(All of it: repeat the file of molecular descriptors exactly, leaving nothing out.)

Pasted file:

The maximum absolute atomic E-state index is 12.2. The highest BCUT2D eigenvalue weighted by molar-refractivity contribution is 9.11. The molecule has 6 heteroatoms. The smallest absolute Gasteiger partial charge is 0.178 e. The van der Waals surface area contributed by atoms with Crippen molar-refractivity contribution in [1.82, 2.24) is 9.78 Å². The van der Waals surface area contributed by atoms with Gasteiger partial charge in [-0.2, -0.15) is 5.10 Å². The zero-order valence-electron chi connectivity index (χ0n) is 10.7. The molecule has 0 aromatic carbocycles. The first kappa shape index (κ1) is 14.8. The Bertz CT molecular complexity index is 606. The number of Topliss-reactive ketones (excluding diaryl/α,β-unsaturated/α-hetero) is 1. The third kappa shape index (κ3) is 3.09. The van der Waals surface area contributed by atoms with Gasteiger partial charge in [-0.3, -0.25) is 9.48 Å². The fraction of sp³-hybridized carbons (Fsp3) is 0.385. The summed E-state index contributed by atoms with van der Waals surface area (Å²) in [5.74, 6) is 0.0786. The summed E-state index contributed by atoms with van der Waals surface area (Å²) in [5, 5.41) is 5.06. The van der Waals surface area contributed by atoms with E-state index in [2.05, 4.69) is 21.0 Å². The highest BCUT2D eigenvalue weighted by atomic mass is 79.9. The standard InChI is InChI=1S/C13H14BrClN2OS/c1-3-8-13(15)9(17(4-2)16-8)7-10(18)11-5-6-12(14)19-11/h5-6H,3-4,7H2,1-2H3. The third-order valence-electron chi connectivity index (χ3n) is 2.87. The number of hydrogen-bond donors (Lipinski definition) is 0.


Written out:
The maximum absolute atomic E-state index is 12.2. The highest BCUT2D eigenvalue weighted by molar-refractivity contribution is 9.11. The molecule has 6 heteroatoms. The smallest absolute Gasteiger partial charge is 0.178 e. The van der Waals surface area contributed by atoms with Crippen molar-refractivity contribution in [1.82, 2.24) is 9.78 Å². The van der Waals surface area contributed by atoms with Gasteiger partial charge in [-0.2, -0.15) is 5.10 Å². The zero-order valence-electron chi connectivity index (χ0n) is 10.7. The molecule has 0 aromatic carbocycles. The first kappa shape index (κ1) is 14.8. The Bertz CT molecular complexity index is 606. The number of Topliss-reactive ketones (excluding diaryl/α,β-unsaturated/α-hetero) is 1. The third kappa shape index (κ3) is 3.09. The van der Waals surface area contributed by atoms with Gasteiger partial charge in [-0.3, -0.25) is 9.48 Å². The fraction of sp³-hybridized carbons (Fsp3) is 0.385. The summed E-state index contributed by atoms with van der Waals surface area (Å²) in [5.74, 6) is 0.0786. The summed E-state index contributed by atoms with van der Waals surface area (Å²) in [5, 5.41) is 5.06. The van der Waals surface area contributed by atoms with E-state index in [2.05, 4.69) is 21.0 Å². The highest BCUT2D eigenvalue weighted by atomic mass is 79.9. The standard InChI is InChI=1S/C13H14BrClN2OS/c1-3-8-13(15)9(17(4-2)16-8)7-10(18)11-5-6-12(14)19-11/h5-6H,3-4,7H2,1-2H3. The third-order valence-electron chi connectivity index (χ3n) is 2.87. The number of hydrogen-bond donors (Lipinski definition) is 0.